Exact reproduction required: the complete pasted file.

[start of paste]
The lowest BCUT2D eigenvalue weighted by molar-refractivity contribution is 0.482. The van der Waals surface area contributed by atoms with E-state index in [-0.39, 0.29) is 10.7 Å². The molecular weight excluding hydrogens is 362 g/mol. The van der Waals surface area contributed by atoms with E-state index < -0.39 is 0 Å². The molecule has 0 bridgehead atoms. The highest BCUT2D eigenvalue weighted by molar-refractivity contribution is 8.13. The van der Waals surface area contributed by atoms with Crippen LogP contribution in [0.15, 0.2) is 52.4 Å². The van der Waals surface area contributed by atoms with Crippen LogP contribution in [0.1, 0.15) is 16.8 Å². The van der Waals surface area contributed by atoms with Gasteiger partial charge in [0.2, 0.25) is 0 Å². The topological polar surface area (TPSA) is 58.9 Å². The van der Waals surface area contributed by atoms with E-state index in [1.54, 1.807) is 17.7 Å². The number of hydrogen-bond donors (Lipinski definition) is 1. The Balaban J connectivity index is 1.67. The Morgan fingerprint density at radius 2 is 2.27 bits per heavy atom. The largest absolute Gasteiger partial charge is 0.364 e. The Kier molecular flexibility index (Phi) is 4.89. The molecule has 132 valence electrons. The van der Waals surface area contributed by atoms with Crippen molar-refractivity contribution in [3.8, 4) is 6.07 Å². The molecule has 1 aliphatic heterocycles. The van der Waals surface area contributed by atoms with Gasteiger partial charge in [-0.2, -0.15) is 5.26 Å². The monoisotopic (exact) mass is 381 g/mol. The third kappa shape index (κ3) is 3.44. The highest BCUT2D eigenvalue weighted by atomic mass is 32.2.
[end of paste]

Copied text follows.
The lowest BCUT2D eigenvalue weighted by molar-refractivity contribution is 0.482. The van der Waals surface area contributed by atoms with E-state index in [-0.39, 0.29) is 10.7 Å². The molecular weight excluding hydrogens is 362 g/mol. The van der Waals surface area contributed by atoms with E-state index < -0.39 is 0 Å². The molecule has 0 bridgehead atoms. The highest BCUT2D eigenvalue weighted by molar-refractivity contribution is 8.13. The van der Waals surface area contributed by atoms with Crippen LogP contribution in [0.15, 0.2) is 52.4 Å². The van der Waals surface area contributed by atoms with Crippen LogP contribution in [0.1, 0.15) is 16.8 Å². The van der Waals surface area contributed by atoms with Gasteiger partial charge in [0.2, 0.25) is 0 Å². The topological polar surface area (TPSA) is 58.9 Å². The van der Waals surface area contributed by atoms with E-state index in [1.54, 1.807) is 17.7 Å². The number of hydrogen-bond donors (Lipinski definition) is 1. The Balaban J connectivity index is 1.67. The Morgan fingerprint density at radius 2 is 2.27 bits per heavy atom. The largest absolute Gasteiger partial charge is 0.364 e. The Kier molecular flexibility index (Phi) is 4.89. The molecule has 132 valence electrons. The van der Waals surface area contributed by atoms with Crippen molar-refractivity contribution in [3.8, 4) is 6.07 Å². The molecule has 1 aliphatic heterocycles. The van der Waals surface area contributed by atoms with Gasteiger partial charge in [-0.2, -0.15) is 5.26 Å². The monoisotopic (exact) mass is 381 g/mol. The third kappa shape index (κ3) is 3.44. The highest BCUT2D eigenvalue weighted by atomic mass is 32.2.